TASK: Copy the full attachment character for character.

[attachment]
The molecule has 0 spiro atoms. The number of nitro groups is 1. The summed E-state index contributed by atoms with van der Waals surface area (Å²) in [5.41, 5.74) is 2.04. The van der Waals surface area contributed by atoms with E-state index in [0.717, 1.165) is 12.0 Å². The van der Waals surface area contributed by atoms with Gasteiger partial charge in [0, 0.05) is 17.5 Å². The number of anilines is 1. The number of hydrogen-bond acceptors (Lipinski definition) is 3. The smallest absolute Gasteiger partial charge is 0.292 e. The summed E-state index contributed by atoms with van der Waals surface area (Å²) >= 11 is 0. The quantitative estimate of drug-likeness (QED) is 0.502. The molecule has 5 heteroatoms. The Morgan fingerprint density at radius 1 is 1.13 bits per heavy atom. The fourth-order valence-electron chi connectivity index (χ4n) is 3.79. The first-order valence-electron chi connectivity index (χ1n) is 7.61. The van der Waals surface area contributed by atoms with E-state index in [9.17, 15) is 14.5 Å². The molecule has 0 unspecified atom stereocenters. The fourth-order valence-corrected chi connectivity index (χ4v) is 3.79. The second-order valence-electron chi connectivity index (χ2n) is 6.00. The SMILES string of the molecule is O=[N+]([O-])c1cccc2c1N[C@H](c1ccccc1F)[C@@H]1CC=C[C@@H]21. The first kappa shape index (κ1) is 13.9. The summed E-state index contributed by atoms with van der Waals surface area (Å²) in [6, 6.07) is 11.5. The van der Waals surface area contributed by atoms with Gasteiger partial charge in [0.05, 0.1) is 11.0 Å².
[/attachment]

The molecule has 0 spiro atoms. The number of nitro groups is 1. The summed E-state index contributed by atoms with van der Waals surface area (Å²) in [5.41, 5.74) is 2.04. The van der Waals surface area contributed by atoms with E-state index in [0.717, 1.165) is 12.0 Å². The van der Waals surface area contributed by atoms with Gasteiger partial charge in [0, 0.05) is 17.5 Å². The number of anilines is 1. The number of hydrogen-bond acceptors (Lipinski definition) is 3. The smallest absolute Gasteiger partial charge is 0.292 e. The summed E-state index contributed by atoms with van der Waals surface area (Å²) >= 11 is 0. The quantitative estimate of drug-likeness (QED) is 0.502. The molecule has 5 heteroatoms. The Morgan fingerprint density at radius 1 is 1.13 bits per heavy atom. The fourth-order valence-electron chi connectivity index (χ4n) is 3.79. The first-order valence-electron chi connectivity index (χ1n) is 7.61. The van der Waals surface area contributed by atoms with E-state index in [9.17, 15) is 14.5 Å². The molecule has 0 unspecified atom stereocenters. The fourth-order valence-corrected chi connectivity index (χ4v) is 3.79. The second-order valence-electron chi connectivity index (χ2n) is 6.00. The SMILES string of the molecule is O=[N+]([O-])c1cccc2c1N[C@H](c1ccccc1F)[C@@H]1CC=C[C@@H]21. The first kappa shape index (κ1) is 13.9. The summed E-state index contributed by atoms with van der Waals surface area (Å²) in [6, 6.07) is 11.5. The van der Waals surface area contributed by atoms with Gasteiger partial charge in [0.05, 0.1) is 11.0 Å².